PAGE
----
Pouring rain didn’t stop the celebration of one resident’s 97th birthday party. While she stayed dry inside, family members stood outside under their umbrellas. They dropped off presents at the front door, and Aleisha brought them to the resident’s side. Together, they opened gifts consisting of clothing and an arts and crafts kit.

Another resident’s granddaughter came to the window, wearing her wedding dress for the ceremony that her grandmother would not be able to attend.

“When you see things like this, it’s amazing, and you really are reminded how important family interaction is for the residents,” says Director of Social Services and Ellenberger Unit Coordinator Ashley Bryan.

The window visits can augment the virtual visits that Homeland started coordinating after the pandemic restrictions prevented visitors from coming inside. For family, the window visits offer firsthand assurances of the quality care their loved ones receive.

On a warm Monday afternoon, Betty Dumas hosted three generations for a window visit. They took their turns chatting. When a question came up about how long Betty had worked as a nurses’ aide at Harrisburg’s former Polyclinic Hospital, they merely had to ask, and Betty answered — 22 years.

Betty’s granddaughter, Nicole Yasenchak, brought her three children to the window visit.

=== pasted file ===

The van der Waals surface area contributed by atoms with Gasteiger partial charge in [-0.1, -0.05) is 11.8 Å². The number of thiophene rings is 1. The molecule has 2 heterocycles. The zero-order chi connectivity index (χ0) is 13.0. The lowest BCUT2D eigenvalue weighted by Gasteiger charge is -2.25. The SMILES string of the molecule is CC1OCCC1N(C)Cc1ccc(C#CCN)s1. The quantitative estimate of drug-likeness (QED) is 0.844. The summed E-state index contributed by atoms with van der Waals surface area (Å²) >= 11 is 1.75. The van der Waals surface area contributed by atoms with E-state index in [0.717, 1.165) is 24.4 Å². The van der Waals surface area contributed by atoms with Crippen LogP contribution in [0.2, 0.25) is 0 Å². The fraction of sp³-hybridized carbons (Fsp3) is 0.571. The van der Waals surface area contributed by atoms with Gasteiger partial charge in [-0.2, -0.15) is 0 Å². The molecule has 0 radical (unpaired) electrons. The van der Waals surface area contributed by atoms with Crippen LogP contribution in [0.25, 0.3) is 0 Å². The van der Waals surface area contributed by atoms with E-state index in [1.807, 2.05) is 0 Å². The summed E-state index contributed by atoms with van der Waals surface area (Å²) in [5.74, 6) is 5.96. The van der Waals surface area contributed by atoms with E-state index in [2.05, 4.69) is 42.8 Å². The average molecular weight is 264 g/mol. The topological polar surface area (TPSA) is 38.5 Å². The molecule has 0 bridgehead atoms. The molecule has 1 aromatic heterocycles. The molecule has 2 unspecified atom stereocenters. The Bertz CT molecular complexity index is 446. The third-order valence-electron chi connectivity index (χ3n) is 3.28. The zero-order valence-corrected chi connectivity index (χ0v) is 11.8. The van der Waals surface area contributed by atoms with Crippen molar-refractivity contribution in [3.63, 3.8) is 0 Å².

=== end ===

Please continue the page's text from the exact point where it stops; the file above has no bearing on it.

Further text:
“She seems to be in good spirits”, she said.

Some residents, like Betty, do better with window visits than virtual visits because they have a hard time seeing faces and following conversations on the small screen.

The visits even give family members a chance to interact with the staff that they get to know so well. Donna said hello to a staff member who tapped on the window to get her attention.
Donna wishes she could hug her mom, but she has the comfort of knowing that her mother is safe at Homeland.

“I love Homeland,” she says. “I’m glad she’s here. She has a lot of good care.”

Board of Managers member Carol McCall gives back to Homeland


Carol McCall was sitting in Homeland Center’s Chet Henry Memorial Pavilion helping the Board of Managers prepare fresh flower arrangements when two residents walked up.